Modern legal marketing and digital marketing are now the same. Over the past twenty years, law firm marketing has been driven by emerging new technologies that have profoundly changed how firms can locate, engage, and track prospective clients. The 2021 LexisNexis InterAction Marketing & Business Development Survey found that “high growth” law firms (those that grew more than 20 percent in 2020) were four times more likely to track metrics for marketing and business development efforts than slower-growing firms. Moreover, this metrics-led marketing is much more likely to succeed when firms leverage the right emerging technology tools to help make their efforts more precise, efficient, and targeted.
Most lawyers understand that technology is vital to efficiently perform routine legal services like automating document creation, tracking critical deadlines, and streamlining practice management functions. But what about law firm sales? According to the Legal Sales and Service Organization’s annual report, 80 percent of legal sales professionals impact revenue through sales, yet only 14 percent of those responding said they have a marketing, sales, or business development position on their firm’s management committee.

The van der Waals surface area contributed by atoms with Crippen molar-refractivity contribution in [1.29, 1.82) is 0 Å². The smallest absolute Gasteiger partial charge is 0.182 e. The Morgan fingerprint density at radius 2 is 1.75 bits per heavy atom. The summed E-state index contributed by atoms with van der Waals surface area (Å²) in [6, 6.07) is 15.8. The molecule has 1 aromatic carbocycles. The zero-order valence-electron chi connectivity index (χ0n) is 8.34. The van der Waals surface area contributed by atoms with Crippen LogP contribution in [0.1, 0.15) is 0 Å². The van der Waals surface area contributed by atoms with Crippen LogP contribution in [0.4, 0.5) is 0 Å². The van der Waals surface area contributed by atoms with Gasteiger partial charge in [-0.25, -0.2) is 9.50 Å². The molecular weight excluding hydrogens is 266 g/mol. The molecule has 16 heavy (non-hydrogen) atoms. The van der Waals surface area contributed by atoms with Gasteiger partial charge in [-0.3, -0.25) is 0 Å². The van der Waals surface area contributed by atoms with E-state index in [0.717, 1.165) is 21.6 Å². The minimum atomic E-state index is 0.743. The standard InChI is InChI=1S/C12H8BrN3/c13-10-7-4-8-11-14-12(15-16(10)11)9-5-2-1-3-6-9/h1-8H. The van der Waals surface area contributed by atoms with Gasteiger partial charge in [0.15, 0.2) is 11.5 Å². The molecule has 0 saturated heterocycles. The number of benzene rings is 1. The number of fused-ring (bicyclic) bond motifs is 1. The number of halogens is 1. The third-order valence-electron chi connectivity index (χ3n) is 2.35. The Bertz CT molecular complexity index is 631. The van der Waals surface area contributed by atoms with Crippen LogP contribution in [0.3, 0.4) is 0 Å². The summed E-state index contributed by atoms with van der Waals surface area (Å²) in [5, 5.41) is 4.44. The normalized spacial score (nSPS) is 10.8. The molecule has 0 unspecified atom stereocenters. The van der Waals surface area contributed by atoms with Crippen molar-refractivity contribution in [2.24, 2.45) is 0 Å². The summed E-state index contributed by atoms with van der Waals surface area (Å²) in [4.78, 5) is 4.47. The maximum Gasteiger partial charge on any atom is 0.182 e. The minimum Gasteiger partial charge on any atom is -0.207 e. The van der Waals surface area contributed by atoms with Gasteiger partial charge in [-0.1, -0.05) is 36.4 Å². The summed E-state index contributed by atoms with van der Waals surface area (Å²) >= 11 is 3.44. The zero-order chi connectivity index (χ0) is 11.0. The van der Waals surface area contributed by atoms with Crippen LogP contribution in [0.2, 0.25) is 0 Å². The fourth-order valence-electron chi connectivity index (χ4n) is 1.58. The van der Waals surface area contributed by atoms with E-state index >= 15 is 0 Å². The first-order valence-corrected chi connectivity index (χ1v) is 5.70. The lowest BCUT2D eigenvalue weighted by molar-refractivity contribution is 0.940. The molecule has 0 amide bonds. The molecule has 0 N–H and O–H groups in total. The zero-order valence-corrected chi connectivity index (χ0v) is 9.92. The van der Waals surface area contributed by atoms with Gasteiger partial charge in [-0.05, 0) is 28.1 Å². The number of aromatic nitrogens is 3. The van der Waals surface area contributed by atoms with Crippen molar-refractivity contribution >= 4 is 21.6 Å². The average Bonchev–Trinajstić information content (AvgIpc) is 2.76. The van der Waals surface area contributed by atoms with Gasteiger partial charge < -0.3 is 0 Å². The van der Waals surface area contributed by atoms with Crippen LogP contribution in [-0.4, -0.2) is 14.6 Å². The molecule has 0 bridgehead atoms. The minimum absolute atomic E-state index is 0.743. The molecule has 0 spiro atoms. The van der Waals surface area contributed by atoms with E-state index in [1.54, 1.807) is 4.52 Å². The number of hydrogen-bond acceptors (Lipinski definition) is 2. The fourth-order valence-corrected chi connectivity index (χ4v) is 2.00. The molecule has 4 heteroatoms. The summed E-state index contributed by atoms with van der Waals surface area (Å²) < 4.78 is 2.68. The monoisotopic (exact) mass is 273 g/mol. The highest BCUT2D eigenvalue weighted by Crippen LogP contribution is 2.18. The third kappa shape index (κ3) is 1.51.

Technology can help law firms without a formal sales and marketing team reach prospective clients. For example, law firms now have access to CRM software to automate the lead generation and analysis process, capture and track leads, track where a lead is in the sales pipeline, follow up with prospective clients, and assist with the client intake process. When law firms embrace technology, the overall client experience improves dramatically. With the help of a few tools, such as a CRM platform, firms can automate their sales pipeline to reach and convert more clients while focusing on what they do best: practicing law.
Above post written by Jan Hill